B3: the vitamin from outer space

B3, a vitamin essential to life, is produced naturally somewhere in outer space.

Brooks Hays

GREENBELT, Md., April 18 (UPI) -- Vitamin B3, also called nicotinic acid or niacin, is the precursor to nicotinamide adenine dinucleotide (NAD) -- vital to metabolism and a key to the development of ancient life. And though its possible B3 developed non-biologically on ancient Earth, scientists say it's likely carbon-rich meteorites peppering the planet millions of years ago offered an extra dose of niacin.

In studying an array of meteorite samples, scientists at Goddard's Astrobiology Analytical Laboratory found vitamin B3 at levels ranging from about 30 to 600 parts per billion, proof the essential compound is produced naturally somewhere in outer space.


"We discovered a pattern -- less vitamin B3 (and other pyridine carboxylic acids) was found in meteorites that came from asteroids that were more altered by liquid water," explained Karen Smith of Pennsylvania State University, who helped lead the study.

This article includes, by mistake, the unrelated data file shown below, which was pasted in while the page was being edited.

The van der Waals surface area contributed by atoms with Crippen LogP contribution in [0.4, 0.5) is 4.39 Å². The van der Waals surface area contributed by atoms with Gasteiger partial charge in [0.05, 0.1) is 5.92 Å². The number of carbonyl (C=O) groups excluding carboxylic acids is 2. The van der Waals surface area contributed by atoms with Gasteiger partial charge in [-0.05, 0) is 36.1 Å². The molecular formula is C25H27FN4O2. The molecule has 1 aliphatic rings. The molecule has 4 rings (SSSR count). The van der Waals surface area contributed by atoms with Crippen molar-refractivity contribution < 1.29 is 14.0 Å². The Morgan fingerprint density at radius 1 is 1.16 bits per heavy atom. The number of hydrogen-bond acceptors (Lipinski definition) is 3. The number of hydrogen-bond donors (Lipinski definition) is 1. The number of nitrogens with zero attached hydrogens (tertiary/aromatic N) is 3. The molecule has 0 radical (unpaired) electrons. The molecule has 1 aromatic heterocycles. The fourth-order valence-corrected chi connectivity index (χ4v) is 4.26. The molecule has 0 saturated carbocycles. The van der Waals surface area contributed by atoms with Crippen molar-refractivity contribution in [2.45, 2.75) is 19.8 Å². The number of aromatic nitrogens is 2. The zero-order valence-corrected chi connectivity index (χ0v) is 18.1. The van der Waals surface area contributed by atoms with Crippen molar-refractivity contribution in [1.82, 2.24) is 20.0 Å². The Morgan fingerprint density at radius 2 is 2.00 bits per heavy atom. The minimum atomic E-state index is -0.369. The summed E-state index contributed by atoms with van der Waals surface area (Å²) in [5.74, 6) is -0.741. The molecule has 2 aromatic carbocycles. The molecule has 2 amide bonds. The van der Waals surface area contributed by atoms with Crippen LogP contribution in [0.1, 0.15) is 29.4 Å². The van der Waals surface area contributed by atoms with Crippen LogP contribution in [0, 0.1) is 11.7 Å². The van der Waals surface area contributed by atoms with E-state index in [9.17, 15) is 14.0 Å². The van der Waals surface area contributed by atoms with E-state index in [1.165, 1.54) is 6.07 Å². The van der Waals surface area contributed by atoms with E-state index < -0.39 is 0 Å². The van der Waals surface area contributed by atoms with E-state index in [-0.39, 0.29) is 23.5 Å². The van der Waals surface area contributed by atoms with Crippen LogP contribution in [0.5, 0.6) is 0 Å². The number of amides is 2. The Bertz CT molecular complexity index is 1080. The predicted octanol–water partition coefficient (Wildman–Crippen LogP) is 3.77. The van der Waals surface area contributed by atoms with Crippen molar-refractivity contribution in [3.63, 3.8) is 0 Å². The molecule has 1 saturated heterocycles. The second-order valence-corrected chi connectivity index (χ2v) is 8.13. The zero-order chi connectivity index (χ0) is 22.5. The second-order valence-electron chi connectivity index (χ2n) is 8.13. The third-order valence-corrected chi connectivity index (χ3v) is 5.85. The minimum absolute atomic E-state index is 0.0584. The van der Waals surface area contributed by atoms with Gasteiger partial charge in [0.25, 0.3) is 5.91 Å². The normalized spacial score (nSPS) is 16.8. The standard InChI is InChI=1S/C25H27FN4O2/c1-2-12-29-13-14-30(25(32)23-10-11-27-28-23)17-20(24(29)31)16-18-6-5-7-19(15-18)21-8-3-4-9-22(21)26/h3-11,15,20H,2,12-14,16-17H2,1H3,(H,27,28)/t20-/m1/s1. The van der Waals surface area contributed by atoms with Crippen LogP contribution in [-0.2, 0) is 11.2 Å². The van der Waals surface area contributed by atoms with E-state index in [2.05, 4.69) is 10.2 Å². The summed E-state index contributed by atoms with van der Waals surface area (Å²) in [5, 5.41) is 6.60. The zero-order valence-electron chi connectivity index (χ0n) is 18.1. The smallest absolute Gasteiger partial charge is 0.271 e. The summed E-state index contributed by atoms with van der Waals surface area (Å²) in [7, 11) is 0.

"One possibility may be that these molecules were destroyed during the prolonged contact with liquid water," added Smith. "We also performed preliminary laboratory experiments simulating conditions in interstellar space and showed that the synthesis of vitamin B3 and other pyridine carboxylic acids might be possible on ice grains."

The natural followup question: are meteorites rich in B3 proof of extraterrestrial life? Smith and her colleagues don't think so. The nicotinic acid found in these carbon-rich celestial rocks came attached to molecules not used to create life. While the randomness of non-biological chemistry tends to result in a full array of molecular products -- life makes only the molecules it needs, nothing more.


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